The experience of traveling through outer space at faster-than-light speeds is now as easy as firing up a Web browser, thanks to “100,000 Stars,” an interactive map of the nearby Milky Way Galaxy created as an experiment by Google for its Chrome Browser.
Released on Wednesday, 100,000 Stars lets users zoom in and out, adjust orientation and click on stars near our own solar system, including the Alpha Centauri system, to find out more information about them from Wikipedia. Users can also take a guided tour of our stellar surrounds, by clicking the button in the upper left hand corner of the screen.
The locations of the stars and other data necessary to create the awe-inspiring map was obtained from NASA and the European Space Agency (ESA), as Aaron Koblin, head of the data arts team at Google’s Creative Lab, explained in a blog post.
The experiment also relies on a number of advanced Web browser technologies, including WebGL, CSS3D, and Web Audio, and only works on Google Chrome or Mozilla Firefox for now. It also boasts a musical soundtrack by scored Sam Hulick, the acclaimed videogame composer behind the space opera “Mass Effect,” among other titles.
All in all, it took Google’s Creative Lab team “about five weeks,” to build 100,000 Stars, as Val Klump, a copyrighter and producer with Google’s Creative Lab, explained to TPM.
“The most challenging part was ensuring that the visualization was accurate — we didn’t know what it would look like before we made it,” Klump said. “There was no frame of reference that we could double check against.”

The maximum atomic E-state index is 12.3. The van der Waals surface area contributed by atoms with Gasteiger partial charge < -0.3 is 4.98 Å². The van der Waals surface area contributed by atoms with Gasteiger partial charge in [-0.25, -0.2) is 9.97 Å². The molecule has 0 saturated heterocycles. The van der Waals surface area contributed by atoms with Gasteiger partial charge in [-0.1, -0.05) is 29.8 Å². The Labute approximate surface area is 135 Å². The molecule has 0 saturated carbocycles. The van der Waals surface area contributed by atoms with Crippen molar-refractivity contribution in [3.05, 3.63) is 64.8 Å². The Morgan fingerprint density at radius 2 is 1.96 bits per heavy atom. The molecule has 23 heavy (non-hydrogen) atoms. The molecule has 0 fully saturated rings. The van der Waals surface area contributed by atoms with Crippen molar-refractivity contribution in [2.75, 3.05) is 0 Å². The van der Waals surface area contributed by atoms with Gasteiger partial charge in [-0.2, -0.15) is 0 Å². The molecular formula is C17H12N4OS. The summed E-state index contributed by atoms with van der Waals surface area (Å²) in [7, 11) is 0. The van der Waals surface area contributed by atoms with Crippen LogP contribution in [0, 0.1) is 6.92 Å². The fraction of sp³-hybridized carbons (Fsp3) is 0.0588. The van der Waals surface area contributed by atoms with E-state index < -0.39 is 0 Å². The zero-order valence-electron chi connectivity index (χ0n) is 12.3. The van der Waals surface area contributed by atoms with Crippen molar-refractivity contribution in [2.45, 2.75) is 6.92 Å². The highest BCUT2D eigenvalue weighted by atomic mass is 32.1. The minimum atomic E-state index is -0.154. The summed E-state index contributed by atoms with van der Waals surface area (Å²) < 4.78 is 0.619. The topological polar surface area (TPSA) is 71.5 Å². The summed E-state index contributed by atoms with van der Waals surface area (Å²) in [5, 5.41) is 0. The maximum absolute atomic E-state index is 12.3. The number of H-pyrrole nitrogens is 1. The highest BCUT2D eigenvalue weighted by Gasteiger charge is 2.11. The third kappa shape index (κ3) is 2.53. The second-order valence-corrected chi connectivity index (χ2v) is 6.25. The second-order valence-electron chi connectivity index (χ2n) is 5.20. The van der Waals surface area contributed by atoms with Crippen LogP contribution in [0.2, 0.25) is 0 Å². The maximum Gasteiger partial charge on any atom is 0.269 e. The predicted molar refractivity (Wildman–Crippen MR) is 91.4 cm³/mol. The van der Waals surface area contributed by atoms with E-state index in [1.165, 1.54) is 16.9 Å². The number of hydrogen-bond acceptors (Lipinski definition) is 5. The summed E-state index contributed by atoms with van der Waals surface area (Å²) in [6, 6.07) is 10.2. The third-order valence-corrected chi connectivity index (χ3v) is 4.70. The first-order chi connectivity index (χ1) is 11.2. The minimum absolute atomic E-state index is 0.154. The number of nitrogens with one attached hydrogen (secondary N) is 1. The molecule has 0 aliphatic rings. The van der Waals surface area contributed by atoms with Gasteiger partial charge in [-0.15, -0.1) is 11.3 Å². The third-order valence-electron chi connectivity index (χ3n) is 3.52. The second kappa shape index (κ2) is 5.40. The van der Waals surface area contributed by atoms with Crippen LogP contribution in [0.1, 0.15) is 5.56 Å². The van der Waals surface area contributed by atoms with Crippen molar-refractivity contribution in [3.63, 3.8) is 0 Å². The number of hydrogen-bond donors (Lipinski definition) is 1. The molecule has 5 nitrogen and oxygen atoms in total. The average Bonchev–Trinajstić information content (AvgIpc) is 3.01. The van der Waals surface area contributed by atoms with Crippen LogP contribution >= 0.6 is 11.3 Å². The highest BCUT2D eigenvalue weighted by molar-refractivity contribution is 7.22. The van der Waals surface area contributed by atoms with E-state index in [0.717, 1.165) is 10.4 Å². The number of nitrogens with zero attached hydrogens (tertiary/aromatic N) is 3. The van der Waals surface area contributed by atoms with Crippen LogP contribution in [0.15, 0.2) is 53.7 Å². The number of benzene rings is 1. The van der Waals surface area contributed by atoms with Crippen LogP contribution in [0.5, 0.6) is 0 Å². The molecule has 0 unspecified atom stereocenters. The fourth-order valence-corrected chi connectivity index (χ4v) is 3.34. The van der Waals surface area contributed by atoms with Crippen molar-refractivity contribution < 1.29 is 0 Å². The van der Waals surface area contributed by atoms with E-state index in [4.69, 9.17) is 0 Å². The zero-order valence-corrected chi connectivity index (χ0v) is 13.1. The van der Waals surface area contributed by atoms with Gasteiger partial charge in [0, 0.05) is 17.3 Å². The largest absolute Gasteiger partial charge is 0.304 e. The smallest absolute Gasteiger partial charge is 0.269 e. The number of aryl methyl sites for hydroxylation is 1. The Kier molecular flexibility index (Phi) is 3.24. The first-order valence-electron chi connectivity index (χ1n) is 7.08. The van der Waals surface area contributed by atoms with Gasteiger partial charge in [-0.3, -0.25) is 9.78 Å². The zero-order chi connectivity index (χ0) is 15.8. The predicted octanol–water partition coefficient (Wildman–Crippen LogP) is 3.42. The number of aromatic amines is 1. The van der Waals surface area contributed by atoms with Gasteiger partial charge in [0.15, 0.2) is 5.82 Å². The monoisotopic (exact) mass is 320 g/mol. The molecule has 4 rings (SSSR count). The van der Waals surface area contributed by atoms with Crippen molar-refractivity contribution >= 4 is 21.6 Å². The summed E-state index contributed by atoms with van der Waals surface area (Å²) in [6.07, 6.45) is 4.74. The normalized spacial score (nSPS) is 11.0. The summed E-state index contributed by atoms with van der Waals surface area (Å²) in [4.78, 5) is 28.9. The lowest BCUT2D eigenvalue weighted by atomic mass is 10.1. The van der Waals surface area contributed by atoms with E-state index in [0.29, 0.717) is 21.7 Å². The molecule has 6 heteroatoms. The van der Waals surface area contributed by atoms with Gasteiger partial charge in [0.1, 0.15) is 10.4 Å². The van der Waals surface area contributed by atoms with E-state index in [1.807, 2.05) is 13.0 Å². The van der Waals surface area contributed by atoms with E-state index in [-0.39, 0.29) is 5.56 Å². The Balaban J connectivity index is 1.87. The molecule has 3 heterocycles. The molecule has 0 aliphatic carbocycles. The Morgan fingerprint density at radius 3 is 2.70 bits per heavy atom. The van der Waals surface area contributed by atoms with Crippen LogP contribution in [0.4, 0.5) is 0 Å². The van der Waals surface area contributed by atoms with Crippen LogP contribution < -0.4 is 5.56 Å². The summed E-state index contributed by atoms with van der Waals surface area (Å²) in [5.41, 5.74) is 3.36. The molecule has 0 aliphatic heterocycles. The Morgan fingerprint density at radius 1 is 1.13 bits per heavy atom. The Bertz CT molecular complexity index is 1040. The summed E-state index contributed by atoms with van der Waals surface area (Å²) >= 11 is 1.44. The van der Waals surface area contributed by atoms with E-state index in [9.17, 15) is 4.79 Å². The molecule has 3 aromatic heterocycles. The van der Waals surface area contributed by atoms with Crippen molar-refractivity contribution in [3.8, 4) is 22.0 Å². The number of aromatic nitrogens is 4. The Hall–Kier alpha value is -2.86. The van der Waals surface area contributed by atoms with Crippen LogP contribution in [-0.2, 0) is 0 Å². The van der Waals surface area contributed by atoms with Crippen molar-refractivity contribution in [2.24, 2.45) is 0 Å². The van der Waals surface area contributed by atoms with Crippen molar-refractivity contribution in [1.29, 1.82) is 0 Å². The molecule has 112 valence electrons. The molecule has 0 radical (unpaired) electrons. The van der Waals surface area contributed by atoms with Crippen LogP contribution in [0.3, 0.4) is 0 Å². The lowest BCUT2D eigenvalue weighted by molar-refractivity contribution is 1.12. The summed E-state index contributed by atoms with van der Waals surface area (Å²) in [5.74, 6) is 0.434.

And it is accurate, for the most part, with all of the star positions scaled the appropriate number of light-years away from one another. However, Google’s blog post notes that the zoomed-out view of the galaxy is an “artist’s rendition.”
Overall, though, the simulation contains exactly 119,617 stars, 87 of which users can click on and find out their designations and further information about them. There’s also a clear boundary depicting the location of the “Oort cloud,” the bright sphere surrounding our Solar System that marks the edge of the Sun’s gravitational effects.
Aside from proving the power of Google’s Chromer browser and the meticulousness of its Creative Lab team, the company created the simulation in an effort to give users an appreciation for the sheer size of the Milky Way and how small and specific a part of it is our own stellar neighborhood.
“We hope it will show how enormous the galaxy is,” Klump told TPM. “There are an estimated 200 to 400 billion stars — it’s so big that’s astronomers can’t quantify better than that. The ones we have mapped is a drop in the proverbial bucket.”
Google’s 100,000 Stars chart is also just the latest visually arresting, interactive display of a data set that the Creative Lab team has cooked up for Chrome users: Earlier in the year, Google released a map of the global arms trade using data from the Peace Research Institute in Oslo, Norway, as well as “Cloud Globe,” a realtime tropical storm and weather tracker.
But you’ll have to get Google’s free Chrome browser to view any of them, including 100,000 Stars.
“We have no plans to make it a standalone app,” Klump said of the Creative Lab’s latest experiment.